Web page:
Power and the politics that affect who wields power within the organizational setting therefore has the ability to help the OD change programme achieve its aims or derail the work of the OD practitioner.

There are four key approaches to power that an OD practitioner must incorporate within each phase of the OD cycle;

  1. Build an OD power base that gives access to the OD practitioner to those in power within the organization
  2. Influence key stakeholders in a transparent process, addressing key issues in a way that is creative and efficient than traditional organizational politicking.
  3. Assist the transformation of the existing power structures to make change sticky
  4. Champion and uphold the interests of those affected by changes who don’t have the power to protect themselves.

It would be naive to expect the OD practitioner to enter the organizational system without addressing power and politics.  Any organization is part of a system which relies on an exchange of mutual dependence to achieve results.  This requires the OD practitioner to understand and interact with the complex structures of social exchange which exist within the organizational setting in order to help release the talent potential, knowledge and expertise for the benefit of the organization as a whole.

Within each organizational setting their are core people who are involved in critical activities that need to be challenged and supported throughout the OD process. In order to develop mutual understanding throughout the organization the OD practitioner must carefully negotiate the power positions and brokers in order to enlist their help to lead the change whilst at the same time diminish the existing power base in order to develop a holistic interdependence required for organizational success.

In addition to addressing the existing power bases, the OD practitioner will need to deliberate create and develop their own centres of power throughout the organization to orchestrate the impact needed to create success within the client system.  In addition the OD practitioner must develop a positive framework  in order to role model the ethical use of power and politics going forward.

 Key Points

  • Power is a key element of organizational life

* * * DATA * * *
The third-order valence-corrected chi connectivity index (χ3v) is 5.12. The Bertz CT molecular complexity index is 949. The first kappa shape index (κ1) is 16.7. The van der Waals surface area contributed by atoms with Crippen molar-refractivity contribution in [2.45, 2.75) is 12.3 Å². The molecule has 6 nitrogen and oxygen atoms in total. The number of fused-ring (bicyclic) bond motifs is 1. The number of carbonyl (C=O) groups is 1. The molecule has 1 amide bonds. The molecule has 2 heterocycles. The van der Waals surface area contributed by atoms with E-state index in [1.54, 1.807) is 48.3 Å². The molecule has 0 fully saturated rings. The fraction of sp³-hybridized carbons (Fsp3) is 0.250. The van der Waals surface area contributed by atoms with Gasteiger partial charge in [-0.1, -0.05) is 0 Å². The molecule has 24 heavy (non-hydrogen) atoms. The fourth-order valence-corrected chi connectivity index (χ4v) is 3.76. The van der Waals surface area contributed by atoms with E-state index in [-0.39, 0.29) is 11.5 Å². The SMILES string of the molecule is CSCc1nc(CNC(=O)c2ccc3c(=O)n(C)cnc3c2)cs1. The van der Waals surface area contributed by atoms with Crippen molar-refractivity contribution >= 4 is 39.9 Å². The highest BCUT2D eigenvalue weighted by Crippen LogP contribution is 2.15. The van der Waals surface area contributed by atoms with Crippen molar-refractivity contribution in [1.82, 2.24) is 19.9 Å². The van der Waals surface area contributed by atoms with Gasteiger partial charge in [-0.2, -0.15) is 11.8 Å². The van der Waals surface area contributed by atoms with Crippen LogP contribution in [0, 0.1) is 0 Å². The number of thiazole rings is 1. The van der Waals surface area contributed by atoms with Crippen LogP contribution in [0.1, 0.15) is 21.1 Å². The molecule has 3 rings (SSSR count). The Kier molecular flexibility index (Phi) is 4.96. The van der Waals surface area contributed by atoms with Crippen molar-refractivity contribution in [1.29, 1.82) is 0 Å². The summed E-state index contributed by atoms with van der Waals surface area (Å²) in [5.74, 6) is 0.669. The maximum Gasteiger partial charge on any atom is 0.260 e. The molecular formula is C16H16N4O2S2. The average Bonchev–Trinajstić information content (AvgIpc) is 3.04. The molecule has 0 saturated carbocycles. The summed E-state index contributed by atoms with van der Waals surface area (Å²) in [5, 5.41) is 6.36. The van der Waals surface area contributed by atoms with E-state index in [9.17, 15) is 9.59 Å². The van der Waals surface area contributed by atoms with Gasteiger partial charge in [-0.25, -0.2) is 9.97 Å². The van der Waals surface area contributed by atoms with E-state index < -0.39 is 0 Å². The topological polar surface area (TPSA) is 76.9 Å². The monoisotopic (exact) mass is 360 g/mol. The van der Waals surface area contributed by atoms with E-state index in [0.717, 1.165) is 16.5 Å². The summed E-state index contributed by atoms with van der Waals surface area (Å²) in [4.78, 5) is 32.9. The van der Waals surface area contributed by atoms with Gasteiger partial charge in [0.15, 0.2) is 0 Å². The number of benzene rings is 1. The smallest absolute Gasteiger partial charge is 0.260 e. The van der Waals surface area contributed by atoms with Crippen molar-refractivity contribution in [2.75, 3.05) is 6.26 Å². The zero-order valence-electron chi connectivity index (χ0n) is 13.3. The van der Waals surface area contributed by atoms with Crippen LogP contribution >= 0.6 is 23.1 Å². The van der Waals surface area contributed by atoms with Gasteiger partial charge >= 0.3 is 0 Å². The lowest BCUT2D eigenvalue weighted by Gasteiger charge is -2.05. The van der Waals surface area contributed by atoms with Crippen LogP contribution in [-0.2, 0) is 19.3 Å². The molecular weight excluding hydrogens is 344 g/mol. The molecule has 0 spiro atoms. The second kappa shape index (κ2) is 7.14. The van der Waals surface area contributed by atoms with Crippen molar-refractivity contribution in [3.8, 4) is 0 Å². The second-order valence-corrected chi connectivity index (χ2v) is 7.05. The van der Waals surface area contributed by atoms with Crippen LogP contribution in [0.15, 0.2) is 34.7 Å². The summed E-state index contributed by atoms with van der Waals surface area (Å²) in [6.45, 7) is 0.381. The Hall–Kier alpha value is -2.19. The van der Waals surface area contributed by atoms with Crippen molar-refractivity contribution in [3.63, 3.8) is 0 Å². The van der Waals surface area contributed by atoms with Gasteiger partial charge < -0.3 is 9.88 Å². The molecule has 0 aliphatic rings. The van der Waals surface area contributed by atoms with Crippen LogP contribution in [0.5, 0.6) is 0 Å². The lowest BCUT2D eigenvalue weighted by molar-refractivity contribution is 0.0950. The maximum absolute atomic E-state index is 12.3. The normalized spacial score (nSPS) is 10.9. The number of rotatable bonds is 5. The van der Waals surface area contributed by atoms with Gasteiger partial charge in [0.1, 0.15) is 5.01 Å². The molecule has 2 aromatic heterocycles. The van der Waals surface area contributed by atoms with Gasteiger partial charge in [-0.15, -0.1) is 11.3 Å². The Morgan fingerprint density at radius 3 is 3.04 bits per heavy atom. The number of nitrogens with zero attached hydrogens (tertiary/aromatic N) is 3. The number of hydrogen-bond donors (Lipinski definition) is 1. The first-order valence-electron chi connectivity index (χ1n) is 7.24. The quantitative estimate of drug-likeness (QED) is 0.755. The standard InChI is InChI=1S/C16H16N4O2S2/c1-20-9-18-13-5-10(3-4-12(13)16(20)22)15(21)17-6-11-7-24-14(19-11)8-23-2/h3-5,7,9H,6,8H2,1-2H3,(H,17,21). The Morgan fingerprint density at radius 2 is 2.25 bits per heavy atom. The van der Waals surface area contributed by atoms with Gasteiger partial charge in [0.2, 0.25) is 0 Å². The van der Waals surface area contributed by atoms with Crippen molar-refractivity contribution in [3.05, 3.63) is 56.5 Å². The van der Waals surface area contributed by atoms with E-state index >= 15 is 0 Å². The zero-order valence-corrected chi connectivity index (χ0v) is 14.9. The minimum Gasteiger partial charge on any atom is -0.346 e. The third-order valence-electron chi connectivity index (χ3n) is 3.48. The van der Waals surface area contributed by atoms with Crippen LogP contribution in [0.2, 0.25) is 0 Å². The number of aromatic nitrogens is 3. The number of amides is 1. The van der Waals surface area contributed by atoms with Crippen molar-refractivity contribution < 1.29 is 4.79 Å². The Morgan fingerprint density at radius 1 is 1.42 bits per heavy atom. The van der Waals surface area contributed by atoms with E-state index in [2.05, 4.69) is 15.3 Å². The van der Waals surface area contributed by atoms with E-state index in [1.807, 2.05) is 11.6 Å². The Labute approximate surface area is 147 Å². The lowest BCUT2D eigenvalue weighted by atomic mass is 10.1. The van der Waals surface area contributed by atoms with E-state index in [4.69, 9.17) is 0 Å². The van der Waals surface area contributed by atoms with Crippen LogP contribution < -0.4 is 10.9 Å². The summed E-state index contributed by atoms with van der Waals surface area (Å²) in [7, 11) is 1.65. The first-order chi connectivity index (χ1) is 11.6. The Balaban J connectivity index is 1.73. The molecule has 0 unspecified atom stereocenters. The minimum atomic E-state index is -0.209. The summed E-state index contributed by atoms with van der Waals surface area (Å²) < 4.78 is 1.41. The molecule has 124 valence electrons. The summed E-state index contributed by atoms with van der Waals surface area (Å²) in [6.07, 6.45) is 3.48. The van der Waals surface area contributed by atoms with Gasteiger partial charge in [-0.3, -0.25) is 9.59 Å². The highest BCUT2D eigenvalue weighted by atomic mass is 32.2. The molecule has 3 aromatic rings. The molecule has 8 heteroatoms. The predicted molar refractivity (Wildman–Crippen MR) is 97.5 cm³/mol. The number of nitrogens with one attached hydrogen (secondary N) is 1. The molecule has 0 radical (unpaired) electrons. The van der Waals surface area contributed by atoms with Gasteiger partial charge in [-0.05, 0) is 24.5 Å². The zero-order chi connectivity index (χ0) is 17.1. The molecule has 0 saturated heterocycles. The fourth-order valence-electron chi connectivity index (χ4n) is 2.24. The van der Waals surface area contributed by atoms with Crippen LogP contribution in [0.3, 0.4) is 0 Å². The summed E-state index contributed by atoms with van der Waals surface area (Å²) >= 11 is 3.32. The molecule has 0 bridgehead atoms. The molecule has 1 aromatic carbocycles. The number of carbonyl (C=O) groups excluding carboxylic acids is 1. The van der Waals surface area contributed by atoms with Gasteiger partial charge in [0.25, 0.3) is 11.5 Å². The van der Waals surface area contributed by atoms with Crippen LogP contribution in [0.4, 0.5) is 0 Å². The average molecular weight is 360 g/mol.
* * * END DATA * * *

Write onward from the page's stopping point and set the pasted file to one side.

• Knowing how power is distributed will help you get things done
  • Organizational morale may be impacted by feelings of powerlessness, OD can create a context in which permission is given for the disenfranchised to be empowered
  • Authority of knowledge is just as important as the authority of role in organizational decision making
  • OD practitioners are perfectly placed to help shift the organization from negative to positive forms of power, building a healthy and effective organizational system

Applying the use of Power in OD

  1. During the diagnostic stage investigate and understand how power works in decsion making, resource allocation, conflict and sponsorship.
  2. Map the proportion of the workforce who are disenfranchised, have positional power and where the power centres (informal and formal) exist
  3. Explore the operation of the informal power network and power sources and tap into the networks that can effectively support change.
  4. Build and maintain alliances with key stakeholders and power brokers to drive through and sponsor the change efforts, whilst sharing power with those who are disenfranchised in the current power structure.
  5. Show people how to make things happen and coach them so that they can support themselves and make a positive impact on the organization’s performance.
  6. Help move the organization towards greater levels of collaboration and interdependence by positively demonstrating the effectiveness of greater cooperation in making things happen.
  7. A key part of the OD programme will be to develop healthy and positive power use which contributes to a work environment which nurtures and releases the potential within the organization.



The Theorists – Richard Beckhard

There are a number of individuals who throughout the history and emergence of Organization Development have made a significant contribution to both the academic theory and practice of the field of OD.

Richard Beckhard – In Brief

Richard Beckhard was among the pioneer consultants who in the 1950s invented the field of organization development (OD to describe a consulting approach that was an innovative bottoms-up change effort.

Beckhard defined Organization Development as “an effort (1) planned, (2) organization-wide, and (3) managed from the top, to (4) increase organization effectiveness and health through (5) planned interventions in the organization’s “processes,” using behavioral-science knowledge”

When describing possible intervention strategies Beckhard made several assumptions about the nature and functioning of organizations including:

  1. The basic building blocks of an organization are groups (teams). Therefore, the basic units of change are groups, not individuals.
  2. An always relevant change goal is the reduction of inappropriate competition between parts of the organization and the development of a more collaborative condition.
  3. Decision making in a healthy organization is located where the information sources are, rather than in a particular role or level of hierarchy.
  4. Organizations, subunits of organizations, and individuals continuously manage their affairs against goals. Controls are interim measurements, not the basis of managerial strategy.
  5. One goal of a healthy organization is to develop generally open communication, mutual trust, and confidence between and across levels.